Would you lend money to someone who told you: “I’m going to keep on borrowing until my debt reaches X dollars, and then I’m going to default?” I don’t think so. But that’s what the U.S. government has been doing, year in and year out, and yet there has been no shortage of people willing to buy U.S. Treasuries. As long as Congress periodically raises the debt ceiling, this arcane rule—which is shared by very few other countries in the world—need not sully the Treasury bonds’ promise as the world’s safest and most liquid asset. And the world’s investors know that Congress will certainly raise the ceiling because it would be irrational not to raise it, as failure to do so would trigger default and financial chaos.
The faith of global investors in the rationality of Congress and the sanctity of the U.S. Treasury bond, while never broken, has been periodically tested and even shaken. Most notably in 2011, Congress’s trip to the brink of the abyss led the government’s credit rating to be downgraded from AAA to AA+. Another time of testing is now upon us. According to Treasury Secretary Janet Yellen, the limit will likely be reached sometime in October, requiring another debt ceiling increase if the U.S. government is to meet its obligations. And if any investors still retain their faith in the rationality of the U.S. political system after the events of the last year and a half, well, God bless’em!
To be clear, the political class is as rational as ever. No one has ever accused Mitch McConnell, who has committed Senate Republicans to vote against lifting the debt ceiling, of acting under anything except naked self-interest. But many of the voters seem demonstrably crazier than they were back in 2011. How else to explain: (1) the roughly 25 percent of the eligible population that have foresworn Covid-19 vaccinations, even as shortages of horse-wormer medicine have emerged amid a spike in pandemic hospitalizations and deaths; (2) governors who find it politically advantageous to strenuously oppose mask requirements by local governments and school districts in their states; and (3) polls that indicate 29 percent of respondents continue to believe that Donald Trump won the 2020 elections.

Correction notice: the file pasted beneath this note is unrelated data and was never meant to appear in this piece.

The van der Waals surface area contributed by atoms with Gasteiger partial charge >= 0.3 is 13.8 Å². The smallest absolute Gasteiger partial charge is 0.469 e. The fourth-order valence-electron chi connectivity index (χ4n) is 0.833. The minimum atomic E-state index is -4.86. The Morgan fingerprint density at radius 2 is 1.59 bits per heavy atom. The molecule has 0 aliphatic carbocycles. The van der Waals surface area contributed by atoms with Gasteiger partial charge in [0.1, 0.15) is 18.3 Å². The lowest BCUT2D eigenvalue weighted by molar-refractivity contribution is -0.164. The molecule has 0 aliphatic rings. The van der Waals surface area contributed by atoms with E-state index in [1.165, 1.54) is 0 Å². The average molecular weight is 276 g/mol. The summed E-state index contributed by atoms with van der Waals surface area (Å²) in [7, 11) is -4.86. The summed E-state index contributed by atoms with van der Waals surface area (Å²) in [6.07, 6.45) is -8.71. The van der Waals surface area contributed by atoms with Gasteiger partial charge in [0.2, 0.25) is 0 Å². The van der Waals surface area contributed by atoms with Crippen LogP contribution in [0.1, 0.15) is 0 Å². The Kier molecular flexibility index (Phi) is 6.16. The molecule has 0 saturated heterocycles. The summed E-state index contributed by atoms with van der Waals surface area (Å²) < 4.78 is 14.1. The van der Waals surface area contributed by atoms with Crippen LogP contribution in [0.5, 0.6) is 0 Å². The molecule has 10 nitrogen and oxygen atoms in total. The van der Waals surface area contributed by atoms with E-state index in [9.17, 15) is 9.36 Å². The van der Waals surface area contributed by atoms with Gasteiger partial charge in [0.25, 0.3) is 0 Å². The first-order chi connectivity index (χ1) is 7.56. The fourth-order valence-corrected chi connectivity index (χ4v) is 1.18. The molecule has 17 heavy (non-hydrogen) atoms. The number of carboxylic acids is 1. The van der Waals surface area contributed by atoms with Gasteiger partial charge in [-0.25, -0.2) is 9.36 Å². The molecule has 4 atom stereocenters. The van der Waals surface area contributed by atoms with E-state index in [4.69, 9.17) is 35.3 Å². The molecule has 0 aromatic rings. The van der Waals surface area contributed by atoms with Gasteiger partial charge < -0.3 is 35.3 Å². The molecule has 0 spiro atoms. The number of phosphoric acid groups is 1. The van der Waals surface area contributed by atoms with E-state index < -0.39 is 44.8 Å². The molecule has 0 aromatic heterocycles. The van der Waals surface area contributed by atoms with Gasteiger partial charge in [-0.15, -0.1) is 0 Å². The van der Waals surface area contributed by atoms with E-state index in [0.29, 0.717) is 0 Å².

With large swaths of the electorate either delusionary or, at a minimum, visibly distracted by the culture wars, the pressure on the political leadership to act responsibly is much diminished and the chances of an accident—that is, an unintentional failure to raise the debt ceiling—are accordingly much greater. Everyone agrees that the consequences of a failure to raise the ceiling will be catastrophic: soaring interest rates, plummeting stock prices, a collapse in credit, and a global recession. Odds are thus that one side or the other will back down from this game of chicken, and a global financial crisis will be averted.
But even if we squeak by this time, what about next time? Our national aversion to raising taxes to pay for expanding government services guarantees that the debt will grow to meet each new limit. And neither our hyper-partisan politics nor our vulnerability to social-media-driven mass delusion appear likely to dissipate anytime soon. Accordingly, the odds seem good that if the debt limit rule is retained, repeated testing of it will eventually lead to failure, and perhaps sooner rather than later.
Clearly, the debt ceiling needs to be scrapped altogether. What could generate the political momentum to make this happen? The Republicans are not going to release their most valuable hostage out of the goodness of their hearts. Though a political backlash against debt-ceiling brinksmanship could force them to do so if the consequences became viscerally apparent. And the most plausible scenario to make those effects plain for all to see might be a temporary—maybe a few hours, or a few days—default on the U.S. Treasury’s obligations, enough to panic financial markets and drop the government’s credit rating a few more notches, but hopefully not enough to push the economy back into recession.
There is precedent for the motivational efficacy of an economic crisis: On September 29, 2008, the House rejected the TARP bailout bill; this triggered massive declines in stock prices that laid the groundwork for the House’s approval of TARP several days later. However, it is unclear whether a temporary debt default could indeed disrupt financial markets without triggering a severe economic contraction (the financial equivalent of being a little bit pregnant). And so I am certainly not advocating that our leadership deliberately engineer such a scenario. But should it happen, it would be a perfect opportunity to take the debt ceiling off the table once and for all.